On Saturday, a federal bankruptcy court approved owner Frank McCourt’s sale of the Los Angeles Dodgers to a group led by NBA Hall of Famer Magic Johnson and former Washington Nationals President Stan Kasten for a hefty $2.15 billion.

After contentious divorce proceedings with his estranged wife, McCourt declared bankruptcy in 2011 after he failed to meet baseball’s June 30 payroll requirements.

But despite that failure, McCourt will make more than $100 million from the sale, due to the Dodgers’ surprisingly exorbitant price tag. The franchise had been appraised at $1.4 billion — high already — but the Dodgers were considered to be an even stronger investment. But why?

In the wake of the sale, the Dodgers expect to sign a new television deal approaching $4 billion with Fox, Time Warner and others competing for exclusive broadcast rights. While this may on the surface appear to be an extraordinarily high price, sports — especially baseball — are increasingly lucrative targets for advertisers. Online television and recording has reduced much of the live viewing market, so sports is one of the last places advertisers can capture the attention of viewers.

While the NFL has recently inked the most valuable television deals, it is still limited by its 16-game schedule. Baseball, on the other hand, offers a 162-game season that spans a six-month period in a multitude of markets — including a variety of age, gender and ethnic demographics — and advertisers have started to take notice.

As a result, more TV money is flowing into Major League Baseball, already yielding noticeable effects on the game. As a result, the Cincinnati Reds, in anticipation of a new rights deal, signed franchise player Joey Votto to a 10-year, $225 million deal.

Votto is only the fourth player in history to sign a contract worth over $200 million, joining Alex Rodriguez (who has received two deals of that caliber), Albert Pujols and Prince Fielder. The deal has sent shockwaves through the league. It’s hard to find anyone who believes that Votto is worth almost as much as Rodriguez, Pujols and Fielder are, especially given the fact that Votto had yet to hit the open market.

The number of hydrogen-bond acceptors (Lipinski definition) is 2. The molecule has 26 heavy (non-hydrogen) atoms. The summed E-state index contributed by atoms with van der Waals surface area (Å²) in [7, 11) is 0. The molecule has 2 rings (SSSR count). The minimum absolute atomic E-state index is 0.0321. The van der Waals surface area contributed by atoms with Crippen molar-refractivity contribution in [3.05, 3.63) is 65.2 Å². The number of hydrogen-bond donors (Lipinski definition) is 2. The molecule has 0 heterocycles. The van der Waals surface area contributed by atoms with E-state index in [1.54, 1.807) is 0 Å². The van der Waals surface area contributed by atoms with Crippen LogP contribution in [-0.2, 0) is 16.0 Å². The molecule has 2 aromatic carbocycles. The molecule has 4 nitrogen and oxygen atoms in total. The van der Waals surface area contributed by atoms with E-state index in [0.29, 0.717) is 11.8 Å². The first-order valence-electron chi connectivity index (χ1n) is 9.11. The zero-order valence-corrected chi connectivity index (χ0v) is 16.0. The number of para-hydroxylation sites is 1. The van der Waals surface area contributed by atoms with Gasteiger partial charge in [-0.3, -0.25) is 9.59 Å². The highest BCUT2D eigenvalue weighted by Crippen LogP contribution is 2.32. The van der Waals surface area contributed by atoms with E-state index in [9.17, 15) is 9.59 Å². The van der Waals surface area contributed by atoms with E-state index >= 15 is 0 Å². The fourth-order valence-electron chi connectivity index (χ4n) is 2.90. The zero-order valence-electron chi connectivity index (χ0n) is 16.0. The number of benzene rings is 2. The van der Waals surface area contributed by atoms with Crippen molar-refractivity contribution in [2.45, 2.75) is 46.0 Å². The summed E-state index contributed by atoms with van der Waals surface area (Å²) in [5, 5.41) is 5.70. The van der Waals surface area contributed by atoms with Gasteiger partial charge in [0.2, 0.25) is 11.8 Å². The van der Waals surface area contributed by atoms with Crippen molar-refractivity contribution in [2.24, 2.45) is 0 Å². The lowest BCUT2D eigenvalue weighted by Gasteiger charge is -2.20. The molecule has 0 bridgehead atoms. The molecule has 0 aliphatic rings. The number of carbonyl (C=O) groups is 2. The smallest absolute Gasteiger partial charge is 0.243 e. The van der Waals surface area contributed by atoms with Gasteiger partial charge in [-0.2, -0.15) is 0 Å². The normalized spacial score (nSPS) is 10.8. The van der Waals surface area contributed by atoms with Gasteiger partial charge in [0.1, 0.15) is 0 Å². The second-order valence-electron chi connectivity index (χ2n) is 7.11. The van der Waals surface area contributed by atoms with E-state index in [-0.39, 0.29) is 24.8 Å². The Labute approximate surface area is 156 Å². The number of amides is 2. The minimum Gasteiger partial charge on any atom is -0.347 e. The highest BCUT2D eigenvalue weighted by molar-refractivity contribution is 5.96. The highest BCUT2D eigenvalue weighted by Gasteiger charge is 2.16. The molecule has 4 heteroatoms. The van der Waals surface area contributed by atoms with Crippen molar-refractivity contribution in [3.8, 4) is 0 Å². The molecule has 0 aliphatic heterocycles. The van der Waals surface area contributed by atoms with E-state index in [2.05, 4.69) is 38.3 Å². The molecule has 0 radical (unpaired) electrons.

But judging the deal now is unsound. Votto’s contract figures are being compared to deals made in a different economic climate. As teams have deeper pockets, contracts in the coming weeks, months and years will likely be larger as a whole.

Just like similar long-term commitments, though, it seems unlikely that a declining Votto at the end of his contract will still be worth $20 million a year, regardless of baseball’s overall financial condition. Still, mid-market teams often need blockbuster deals to hold onto their stars — just look at the Cardinals and Brewers’ losses of Pujols and Fielder, respectively.

With more money for owners and players, though, should fans expect anything different? Not likely. Given the exclusivity of the product, it’s hard to imagine that teams will cut ticket or concession prices. Unfortunately for those who fill the stands, the status quo will likely remain.

Still, an influx of money is good news for baseball. The expansion of playoffs has allowed more teams to remain in the hunt later in the year, and relatively small-market clubs, like the Rays, are fielding competitive teams, so baseball is in a solid position and should have a bright future.

Preston Barclay is a sophomore in the McDonough School of Business. TURNING TWO IN 202 appears every Tuesday.

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